Overpaid CEO’s Stealing From Shareholders

The Nytimes.com had an article today on CEO pay packages. As a CEO and a shareholder in companies, I find the pay packages these guys are receiving to be just plain robbery of public companies.

Basically, here is how their scam works: The Board of Directors at a public company sets the pay for each CEO. Who is on the Board of Directors? Mostly CEO’s from other public companies. They will vote to give the CEO any amount of money he asks for regardless of whether he actually earned it… because they expect him and his friends to do the same thing for them on their own boards.

Most of these CEO’s are no different than any other employee at the company they work for. Most of them did not found the company and many of them have not even worked all that long at their company. They should not be earning far more than even the original founder of their company earned. The value they add is not nearly what they claim it is… and in some cases like Marissa Mayer (who made $186 million on the sale alone), they actually destroyed the company they were hired to work on.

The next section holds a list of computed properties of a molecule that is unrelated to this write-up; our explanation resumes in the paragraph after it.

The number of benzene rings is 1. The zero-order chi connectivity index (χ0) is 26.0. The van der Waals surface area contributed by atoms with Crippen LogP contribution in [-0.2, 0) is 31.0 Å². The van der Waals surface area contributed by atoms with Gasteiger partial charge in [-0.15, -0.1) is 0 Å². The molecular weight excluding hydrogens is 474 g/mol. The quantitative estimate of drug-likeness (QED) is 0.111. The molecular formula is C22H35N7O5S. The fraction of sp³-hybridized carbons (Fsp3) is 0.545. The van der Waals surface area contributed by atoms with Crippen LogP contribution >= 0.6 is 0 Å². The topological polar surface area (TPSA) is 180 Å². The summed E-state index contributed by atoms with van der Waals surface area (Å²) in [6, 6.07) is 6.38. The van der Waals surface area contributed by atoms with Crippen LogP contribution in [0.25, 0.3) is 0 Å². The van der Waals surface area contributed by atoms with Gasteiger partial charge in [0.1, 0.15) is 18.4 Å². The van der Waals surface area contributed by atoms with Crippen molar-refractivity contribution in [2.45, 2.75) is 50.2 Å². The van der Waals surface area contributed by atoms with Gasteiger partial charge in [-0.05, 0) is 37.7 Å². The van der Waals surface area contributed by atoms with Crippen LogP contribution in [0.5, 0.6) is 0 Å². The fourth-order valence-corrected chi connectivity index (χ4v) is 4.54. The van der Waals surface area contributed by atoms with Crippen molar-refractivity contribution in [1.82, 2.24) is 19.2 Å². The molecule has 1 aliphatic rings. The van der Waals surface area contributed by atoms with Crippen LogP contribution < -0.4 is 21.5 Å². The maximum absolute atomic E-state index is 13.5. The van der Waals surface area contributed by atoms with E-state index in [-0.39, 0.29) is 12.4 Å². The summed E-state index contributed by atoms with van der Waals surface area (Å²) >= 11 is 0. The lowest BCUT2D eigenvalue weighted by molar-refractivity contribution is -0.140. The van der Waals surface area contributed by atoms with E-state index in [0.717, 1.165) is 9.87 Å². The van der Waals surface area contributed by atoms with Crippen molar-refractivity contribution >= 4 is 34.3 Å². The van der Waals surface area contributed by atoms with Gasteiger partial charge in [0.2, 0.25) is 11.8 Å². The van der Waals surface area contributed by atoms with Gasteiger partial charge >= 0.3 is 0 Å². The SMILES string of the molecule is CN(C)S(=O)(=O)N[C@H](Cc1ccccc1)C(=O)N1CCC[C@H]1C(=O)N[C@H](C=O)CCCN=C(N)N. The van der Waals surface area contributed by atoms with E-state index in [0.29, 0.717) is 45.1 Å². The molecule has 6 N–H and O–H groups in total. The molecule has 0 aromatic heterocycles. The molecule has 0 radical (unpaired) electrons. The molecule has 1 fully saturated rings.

CEO’s should be paid mostly with long term vesting stock options (options that vest in 3 years, 5 years, 7 years, 10 years). NOT in cash today and NOT in stock grants today. They should be paid for actually improving the long term success and viability of a company.

I think any honest CEO would cap their own cash pay at no more than 2x their next highest paid employee and no more than 20-30x their lowest paid employee.

You do need to motivate a CEO like Steve Jobs to be interested to come back and take over a monumental project like helping put out the fires at Apple and build it into a titan, but that should be done with long term stock options that have vesting prices well above today’s current stock price.

I even dislike the pay structure that founders give themselves as CEOs… they often give themselves enormous stock options that come at the expense of their partners in their businesses – their shareholders. The shareholders are like silent partners who have no power – the CEO has all the power and typically just grants himself higher and higher percentages of the company. A great example of this was Larry Ellison who paid himself $67.3 million in stock options in 2014… he did not even do much work as he spent most of that year vacationing. I consider that outright theft of his partners / shareholders in Oracle.

How can this problem be fixed? We need to adjust corporate governance so that a Board of Directors is truly independent and aggressively defends the interests of the shareholders. A Board should act in the same way I personally would as owner of Coalition Technologies if I was hiring a CEO – I’d look for the most talented person at a reasonable cost.

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Joel Gross

Joel Gross is the CEO of Coalition Technologies.